The Equal Employment Opportunity Commission (“EEOC’) has filed a lawsuit against United Healthcare Services (“United Healthcare”) alleging that the company violated federal law by refusing to grant religious accommodations to a remote worker. EEOC v. United Healthcare Services, Inc., Case No.2:23-cv-03010-MHW-KAJ. This lawsuit is interesting, in part, because it will apply the heightened burden standard provided in the Supreme Court’s decision in Groff v. DeJoy (link to previous article here).
The EEOC’s lawsuit alleges that United Healthcare violated Title VII by refusing to grant an employee’s request for exemption from the company’s COVID-19 vaccine mandate. A supervisor of clinical administration at United Healthcare performed her job entirely from home since 2018. She had no job duties that required her to enter United Healthcare facilities or meet face-to-face with coworkers or patients. In 2021, United Healthcare implemented a COVID vaccination requirement, however, the policy stated that it did not apply to full-time telecommuters. Nonetheless, she was directed to get the vaccine. The remote employee stated her religious objections to vaccination and filed two requests for exemption. These requests were denied, and she was ultimately terminated.
The EEOC alleges that this conduct violates Title VII of the Civil Rights Act of 1964, which prohibits discrimination because of an individual’s religion and requires employers to reasonably accommodate an employee’s religious observance or practice unless doing so would cause an undue hardship.
In Groff v. DeJoy, the Supreme Court recently restated what defines undue hardship. To establish undue hardship United Healthcare will have to show that granting the supervisor’s religious accommodation would be a “substantial burden,” more than “de minimis” and would result in “substantially increased costs” for the business. To determine this, the court undertakes a fact-specific inquiry that considers the overall context of an employer’s business, including the accommodations at issue and their practical impact considering the nature, size, and operating cost of an employer. An employer may need to show that the accommodation would result in substantially increased costs in relation to the conduct of the business.
In this case, the United Healthcare supervisor worked a fully remote job without any in-person interaction or the need to enter United Healthcare facilities. Further, the vaccine policy allegedly exempted remote workers. The fact that the supervisor worked remotely suggests that exempting them from the vaccine requirement would not cause the company undue hardship. This factor is likely to be important when the court undertakes the fact-specific inquiry set forth in Groff v. DeJoy. It is presently unclear on what basis United Healthcare will argue that granting the exemption would have presented a substantial burden.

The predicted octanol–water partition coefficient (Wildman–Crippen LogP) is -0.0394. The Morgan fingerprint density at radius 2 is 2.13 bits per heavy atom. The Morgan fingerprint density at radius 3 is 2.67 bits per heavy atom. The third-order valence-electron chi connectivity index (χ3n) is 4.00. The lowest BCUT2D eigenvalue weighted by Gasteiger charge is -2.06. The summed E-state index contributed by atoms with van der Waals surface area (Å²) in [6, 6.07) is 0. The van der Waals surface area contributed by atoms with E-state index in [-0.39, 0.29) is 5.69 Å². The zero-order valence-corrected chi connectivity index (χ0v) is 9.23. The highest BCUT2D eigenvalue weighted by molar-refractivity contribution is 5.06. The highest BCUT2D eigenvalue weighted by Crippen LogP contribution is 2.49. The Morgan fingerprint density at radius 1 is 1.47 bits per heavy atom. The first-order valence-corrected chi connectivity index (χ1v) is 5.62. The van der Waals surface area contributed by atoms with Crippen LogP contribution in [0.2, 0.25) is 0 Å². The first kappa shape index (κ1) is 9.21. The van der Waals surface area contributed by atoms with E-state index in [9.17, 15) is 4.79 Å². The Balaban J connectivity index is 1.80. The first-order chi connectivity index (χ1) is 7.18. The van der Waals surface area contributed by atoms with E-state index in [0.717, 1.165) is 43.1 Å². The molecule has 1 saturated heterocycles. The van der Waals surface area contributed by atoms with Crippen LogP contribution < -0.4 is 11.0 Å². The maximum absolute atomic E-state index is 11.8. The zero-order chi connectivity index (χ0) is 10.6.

This case highlights a few important principles for employers:
- The EEOC, a federal agency, will investigate an employee’s charge of discrimination. If discrimination has occurred, and the agency is unable to resolve the matter through the conciliation process it may file a lawsuit against the company (although, more often than not, the EEOC provides a Right to Sue letter authorizing the complainant to file a lawsuit individually against the employer).
- Under Title VII, employers are required to accommodate the religious practice of their employees unless doing so would impose an undue hardship on the conduct of the employer’s business.
- Following Groff v. DeJoy, an employer must show that granting an accommodation would cause a “substantial burden.” This standard considers the accommodation at issue and its practical impact, in light of the nature, size, and operating cost of an employer. An employer may need to show that the accommodation would result in substantially increased costs in relation to the conduct of the business.
- As part of this fact-specific inquiry, the court is likely to consider an employee’s remote or work-from-home status, in determining whether the accommodation causes a substantial burden.
- If an employee requests accommodation for religious reasons under Title VII, it may be prudent to speak with an employment attorney to evaluate whether the accommodation would cause an undue hardship for your business.
If you need more guidance or information, contact the employment law attorneys at General Counsel, P.C. today at 703-556-0411, email@example.com, or use this Contact Us Form. Attorneys at General Counsel, PC are specialized in labor and employment law and have experience working with businesses, non-profits, and individuals throughout the DC Metropolitan area and across Virginia, specifically in Fairfax County, Arlington, and Loudoun County.